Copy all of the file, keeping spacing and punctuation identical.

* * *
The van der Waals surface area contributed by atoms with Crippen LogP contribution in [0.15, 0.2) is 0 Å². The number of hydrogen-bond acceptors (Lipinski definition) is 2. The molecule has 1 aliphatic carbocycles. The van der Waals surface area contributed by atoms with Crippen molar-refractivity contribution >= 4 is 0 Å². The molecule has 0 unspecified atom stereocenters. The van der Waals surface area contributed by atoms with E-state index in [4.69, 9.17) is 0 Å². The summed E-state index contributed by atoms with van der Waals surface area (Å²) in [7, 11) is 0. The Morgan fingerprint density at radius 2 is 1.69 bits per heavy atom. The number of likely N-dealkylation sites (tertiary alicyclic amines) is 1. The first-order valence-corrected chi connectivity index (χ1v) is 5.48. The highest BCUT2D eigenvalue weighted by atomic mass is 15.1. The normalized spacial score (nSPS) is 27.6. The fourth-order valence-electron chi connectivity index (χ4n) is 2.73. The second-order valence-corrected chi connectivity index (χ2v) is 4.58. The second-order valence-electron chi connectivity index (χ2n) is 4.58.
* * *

The van der Waals surface area contributed by atoms with Crippen LogP contribution in [0.15, 0.2) is 0 Å². The number of hydrogen-bond acceptors (Lipinski definition) is 2. The molecule has 1 aliphatic carbocycles. The van der Waals surface area contributed by atoms with Crippen molar-refractivity contribution >= 4 is 0 Å². The molecule has 0 unspecified atom stereocenters. The van der Waals surface area contributed by atoms with E-state index in [4.69, 9.17) is 0 Å². The summed E-state index contributed by atoms with van der Waals surface area (Å²) in [7, 11) is 0. The Morgan fingerprint density at radius 2 is 1.69 bits per heavy atom. The number of likely N-dealkylation sites (tertiary alicyclic amines) is 1. The first-order valence-corrected chi connectivity index (χ1v) is 5.48. The highest BCUT2D eigenvalue weighted by atomic mass is 15.1. The normalized spacial score (nSPS) is 27.6. The fourth-order valence-electron chi connectivity index (χ4n) is 2.73. The second-order valence-corrected chi connectivity index (χ2v) is 4.58. The second-order valence-electron chi connectivity index (χ2n) is 4.58.